It is well-known that the seasons – fall, winter, spring, and summer – have an effect on food prices in a variety of ways. According to The Economist, the United States spends the least amount of money on food at approximately 12% (The Economist, 2013).However, there is no clear conclusion on what effect the different seasons have on microeconomics as a whole. As the example shows, seasons affect food prices, which, in turn affects economics. Thus, it is wholly conceivable that there is a significant impact of the different environmental seasons on microeconomics.
Different parts of the country are able to grow and harvest certain crops at different times of year. Furthermore, some crops are not available in all areas. The length of growing time has an effect on the amount of product available as well. For example, in Europe between 1993 and 2013, the growing period was lengthened by an average 11.4 days (European Environment Agency, 2015). Thus, Europe may have more products available for selling than other areas. This increase in growing season is caused by climate change. Based on this information, researchers have concluded that spring growing seasons may begin earlier, whereas autumn growing seasons may be extended due to warmer temperatures. As a result of the longer growing season, it is possible to have “proliferation of species that have optimal conditions for growth and development and can thus increase their productivity or number of generations,” also allowing for new species to be grown in areas previously deemed unsuitable (European Environment Agency, 2015).
Grocery stores strive to earn a profit based on providing what consumers want. However, there are times that consumer desires are for items that may not be easy to obtain due to the season of the year. For example, when eating local foods that are in season, consumers can expect to pay less. If purchasing food that is not in season, consumers can expect to pay more. Packaged herbs may cost $3 per half ounce during winter months, yet cost $1 to $2 for a large bunch of the same herb during the summer months when it is in season (Morris, 2014). Therefore, demand may exceed supply, which will affect market equilibrium. Since the product (herbs in this example) is scarce in the off-season, prices are high while supply is low. Scarcity is considered to be “a critical role in pricing and controlling supply” (Boundless, 2015). As a result, scarcity drives prices up and keeps supply low, despite the demand of consumers, allowing grocery stores to charge more for the product.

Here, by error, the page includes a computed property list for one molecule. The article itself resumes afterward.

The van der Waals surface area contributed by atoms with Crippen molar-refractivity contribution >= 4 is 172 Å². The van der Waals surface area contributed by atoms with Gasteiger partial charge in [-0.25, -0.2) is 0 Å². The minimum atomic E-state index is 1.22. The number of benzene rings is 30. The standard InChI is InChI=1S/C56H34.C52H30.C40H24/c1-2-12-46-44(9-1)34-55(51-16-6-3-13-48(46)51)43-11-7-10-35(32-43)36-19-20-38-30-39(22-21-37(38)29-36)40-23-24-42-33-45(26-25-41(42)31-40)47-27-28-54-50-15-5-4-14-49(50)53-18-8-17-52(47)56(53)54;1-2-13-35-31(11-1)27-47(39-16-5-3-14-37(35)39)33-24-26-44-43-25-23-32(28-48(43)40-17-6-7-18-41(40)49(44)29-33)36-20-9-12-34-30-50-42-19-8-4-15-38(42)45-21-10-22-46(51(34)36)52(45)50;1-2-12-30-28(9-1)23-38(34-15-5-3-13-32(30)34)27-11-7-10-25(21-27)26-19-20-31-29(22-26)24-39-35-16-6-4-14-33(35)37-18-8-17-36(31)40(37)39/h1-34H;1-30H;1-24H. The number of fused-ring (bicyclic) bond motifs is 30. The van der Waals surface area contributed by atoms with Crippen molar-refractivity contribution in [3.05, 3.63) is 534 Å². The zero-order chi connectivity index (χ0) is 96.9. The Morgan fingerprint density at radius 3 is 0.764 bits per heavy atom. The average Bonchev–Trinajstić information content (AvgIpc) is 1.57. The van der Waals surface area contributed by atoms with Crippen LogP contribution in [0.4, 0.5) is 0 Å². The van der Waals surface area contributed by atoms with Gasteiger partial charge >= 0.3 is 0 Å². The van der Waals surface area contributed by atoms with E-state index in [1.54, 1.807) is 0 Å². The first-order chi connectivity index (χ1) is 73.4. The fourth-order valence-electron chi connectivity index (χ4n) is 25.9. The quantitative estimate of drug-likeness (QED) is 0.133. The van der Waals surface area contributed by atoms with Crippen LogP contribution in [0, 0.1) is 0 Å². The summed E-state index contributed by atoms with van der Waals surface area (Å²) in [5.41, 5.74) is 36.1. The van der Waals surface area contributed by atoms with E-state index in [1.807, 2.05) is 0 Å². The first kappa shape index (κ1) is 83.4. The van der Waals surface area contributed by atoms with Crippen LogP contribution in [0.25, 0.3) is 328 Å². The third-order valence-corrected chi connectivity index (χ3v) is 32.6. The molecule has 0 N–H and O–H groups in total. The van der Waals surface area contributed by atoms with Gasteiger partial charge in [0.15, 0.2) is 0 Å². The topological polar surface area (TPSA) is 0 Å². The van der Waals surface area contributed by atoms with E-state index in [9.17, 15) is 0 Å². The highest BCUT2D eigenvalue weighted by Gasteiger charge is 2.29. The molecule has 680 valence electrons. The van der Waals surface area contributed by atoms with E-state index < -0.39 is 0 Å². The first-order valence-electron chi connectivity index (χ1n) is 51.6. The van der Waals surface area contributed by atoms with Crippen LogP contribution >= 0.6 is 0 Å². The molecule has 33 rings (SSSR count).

Scarcity, as shown in the preceding section, is one of the most impactful influences of product supply within the economic world. This can result in a waterfall effect that begins with farmers. Few farmers can grow products that are not in season. This would require specialized environments that are engineered to mimic the needed climate. It is reasonable to expect that this would increase selling costs in order to allow farmers to make a profit. Furthermore, as the environment is engineered, it is not exactly the same as the necessary environment, which may affect the quality of the product (such as size, taste, appearance). Despite these potential deficiencies, grocery stores can expect to pay more for the product due to increase costs that are experienced by the farmers. Grocery stores, too, expect to make a profit. Thus, they sell product at a higher rate to restaurants, which influences the prices restaurants charge for meals and products since their overhead increases as well.
Therefore, based on the waterfall effect, business economics may rise and fall based on the season, particularly within the food industry. This is largely based on the prices charged by farmers due to the cost of scarcity and the requirements to meet demand.